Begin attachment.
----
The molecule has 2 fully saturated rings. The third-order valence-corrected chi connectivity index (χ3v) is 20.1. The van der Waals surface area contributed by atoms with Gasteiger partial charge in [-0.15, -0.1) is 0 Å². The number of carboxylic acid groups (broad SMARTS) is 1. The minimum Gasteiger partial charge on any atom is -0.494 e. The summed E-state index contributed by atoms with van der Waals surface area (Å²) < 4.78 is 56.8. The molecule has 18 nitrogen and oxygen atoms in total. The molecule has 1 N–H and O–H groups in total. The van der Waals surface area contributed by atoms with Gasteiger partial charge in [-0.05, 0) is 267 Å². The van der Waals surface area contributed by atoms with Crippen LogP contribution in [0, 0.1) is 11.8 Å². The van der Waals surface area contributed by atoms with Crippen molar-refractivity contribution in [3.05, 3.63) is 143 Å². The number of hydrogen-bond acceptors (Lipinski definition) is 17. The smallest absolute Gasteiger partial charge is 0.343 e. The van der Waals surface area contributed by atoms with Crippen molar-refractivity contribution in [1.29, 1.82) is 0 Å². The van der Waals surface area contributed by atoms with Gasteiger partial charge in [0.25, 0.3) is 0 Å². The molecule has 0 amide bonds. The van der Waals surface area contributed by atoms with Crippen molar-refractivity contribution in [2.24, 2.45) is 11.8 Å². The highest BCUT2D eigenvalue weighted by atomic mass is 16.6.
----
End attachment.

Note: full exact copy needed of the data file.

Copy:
The molecule has 2 fully saturated rings. The third-order valence-corrected chi connectivity index (χ3v) is 20.1. The van der Waals surface area contributed by atoms with Gasteiger partial charge in [-0.15, -0.1) is 0 Å². The number of carboxylic acid groups (broad SMARTS) is 1. The minimum Gasteiger partial charge on any atom is -0.494 e. The summed E-state index contributed by atoms with van der Waals surface area (Å²) < 4.78 is 56.8. The molecule has 18 nitrogen and oxygen atoms in total. The molecule has 1 N–H and O–H groups in total. The van der Waals surface area contributed by atoms with Gasteiger partial charge in [-0.05, 0) is 267 Å². The van der Waals surface area contributed by atoms with Crippen LogP contribution in [0, 0.1) is 11.8 Å². The van der Waals surface area contributed by atoms with Crippen molar-refractivity contribution in [3.05, 3.63) is 143 Å². The number of hydrogen-bond acceptors (Lipinski definition) is 17. The smallest absolute Gasteiger partial charge is 0.343 e. The van der Waals surface area contributed by atoms with Crippen molar-refractivity contribution in [1.29, 1.82) is 0 Å². The van der Waals surface area contributed by atoms with Gasteiger partial charge in [0.25, 0.3) is 0 Å². The molecule has 0 amide bonds. The van der Waals surface area contributed by atoms with Crippen molar-refractivity contribution in [2.24, 2.45) is 11.8 Å². The highest BCUT2D eigenvalue weighted by atomic mass is 16.6.